A 1,000-Year-Old Antimicrobial Remedy with Antistaphylococcal Activity.
MBio. 2015 Aug 11;6(4):e01129.
Harrison F1, Roberts AE2, Gabrilska R3, Rumbaugh KP3, Lee C4, Diggle SP1.
1Centre for Biomolecular Sciences, School of Life Sciences, University of Nottingham, University Park, Nottingham, United Kingdom email@example.com firstname.lastname@example.org
2Centre for Biomolecular Sciences, School of Life Sciences, University of Nottingham, University Park, Nottingham, United Kingdom.
3Department of Surgery, Texas Tech University Health Sciences Center, School of Medicine, Lubbock, Texas, USA.
4School of English and Centre for the Study of the Viking Age, University of Nottingham, University Park, Nottingham, United Kingdom.
Plant-derived compounds and other natural substances are a rich potential source of compounds that kill or attenuate pathogens that are resistant to current antibiotics. Medieval societies used a range of these natural substances to treat conditions clearly recognizable to the modern eye as microbial infections, and there has been much debate over the likely efficacy of these treatments. Our interdisciplinary team, comprising researchers from both sciences and humanities, identified and reconstructed a potential remedy for Staphylococcus aureus infection from a 10th century Anglo-Saxon leechbook. The remedy repeatedly killed established S. aureus biofilms in an in vitro model of soft tissue infection and killed methicillin-resistant S. aureus (MRSA) in a mouse chronic wound model. While the remedy contained several ingredients that are individually known to have some antibacterial activity, full efficacy required the combined action of several ingredients, highlighting the scholarship of premodern doctors and the potential of ancient texts as a source of new antimicrobial agents.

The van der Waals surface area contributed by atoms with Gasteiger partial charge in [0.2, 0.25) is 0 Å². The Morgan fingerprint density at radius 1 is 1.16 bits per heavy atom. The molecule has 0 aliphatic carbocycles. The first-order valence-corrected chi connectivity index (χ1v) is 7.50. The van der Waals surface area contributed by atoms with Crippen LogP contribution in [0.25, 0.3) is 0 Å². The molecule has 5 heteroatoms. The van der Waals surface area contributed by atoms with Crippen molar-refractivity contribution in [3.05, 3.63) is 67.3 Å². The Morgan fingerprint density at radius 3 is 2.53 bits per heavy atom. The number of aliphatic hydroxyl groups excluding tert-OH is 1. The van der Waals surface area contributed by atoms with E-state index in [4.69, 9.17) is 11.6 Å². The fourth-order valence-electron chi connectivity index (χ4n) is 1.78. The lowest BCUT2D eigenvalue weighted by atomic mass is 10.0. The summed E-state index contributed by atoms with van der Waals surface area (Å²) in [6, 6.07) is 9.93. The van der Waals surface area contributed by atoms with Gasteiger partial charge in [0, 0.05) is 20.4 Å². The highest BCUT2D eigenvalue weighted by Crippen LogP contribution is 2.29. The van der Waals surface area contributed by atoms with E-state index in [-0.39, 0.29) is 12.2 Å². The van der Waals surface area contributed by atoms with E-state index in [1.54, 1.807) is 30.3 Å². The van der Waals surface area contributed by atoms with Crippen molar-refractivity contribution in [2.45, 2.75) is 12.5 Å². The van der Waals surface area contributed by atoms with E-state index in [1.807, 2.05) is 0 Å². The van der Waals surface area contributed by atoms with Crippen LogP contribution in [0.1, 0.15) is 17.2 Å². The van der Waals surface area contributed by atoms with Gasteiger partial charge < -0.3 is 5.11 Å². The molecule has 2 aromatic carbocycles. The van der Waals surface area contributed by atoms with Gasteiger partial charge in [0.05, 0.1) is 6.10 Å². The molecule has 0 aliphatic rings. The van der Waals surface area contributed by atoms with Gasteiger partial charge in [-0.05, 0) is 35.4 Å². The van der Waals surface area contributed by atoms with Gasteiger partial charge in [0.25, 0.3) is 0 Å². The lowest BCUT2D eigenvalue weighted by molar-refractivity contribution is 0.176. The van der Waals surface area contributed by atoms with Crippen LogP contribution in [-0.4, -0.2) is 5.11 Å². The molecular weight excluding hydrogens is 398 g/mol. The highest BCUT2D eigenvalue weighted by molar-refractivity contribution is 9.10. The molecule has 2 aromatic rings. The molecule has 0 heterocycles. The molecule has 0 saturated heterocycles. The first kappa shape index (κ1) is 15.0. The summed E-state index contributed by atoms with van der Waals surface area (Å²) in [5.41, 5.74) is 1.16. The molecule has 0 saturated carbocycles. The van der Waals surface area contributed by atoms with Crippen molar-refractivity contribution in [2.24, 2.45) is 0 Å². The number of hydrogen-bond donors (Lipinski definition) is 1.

While the antibiotic potential of some materials used in historical medicine has been demonstrated, empirical tests of entire remedies are scarce. This is an important omission, because the efficacy of “ancientbiotics” could rely on the combined activity of their various ingredients. This would lead us to underestimate their efficacy and, by extension, the scholarship of premodern doctors. It could also help us to understand why some natural compounds that show antibacterial promise in the laboratory fail to yield positive results in clinical trials. We have reconstructed a 1,000-year-old remedy which kills the bacteria it was designed to treat and have shown that this activity relies on the combined activity of several antimicrobial ingredients. Our results highlight (i) the scholarship and rational methodology of premodern medical professionals and (ii) the untapped potential of premodern remedies for yielding novel therapeutics at a time when new antibiotics are desperately needed.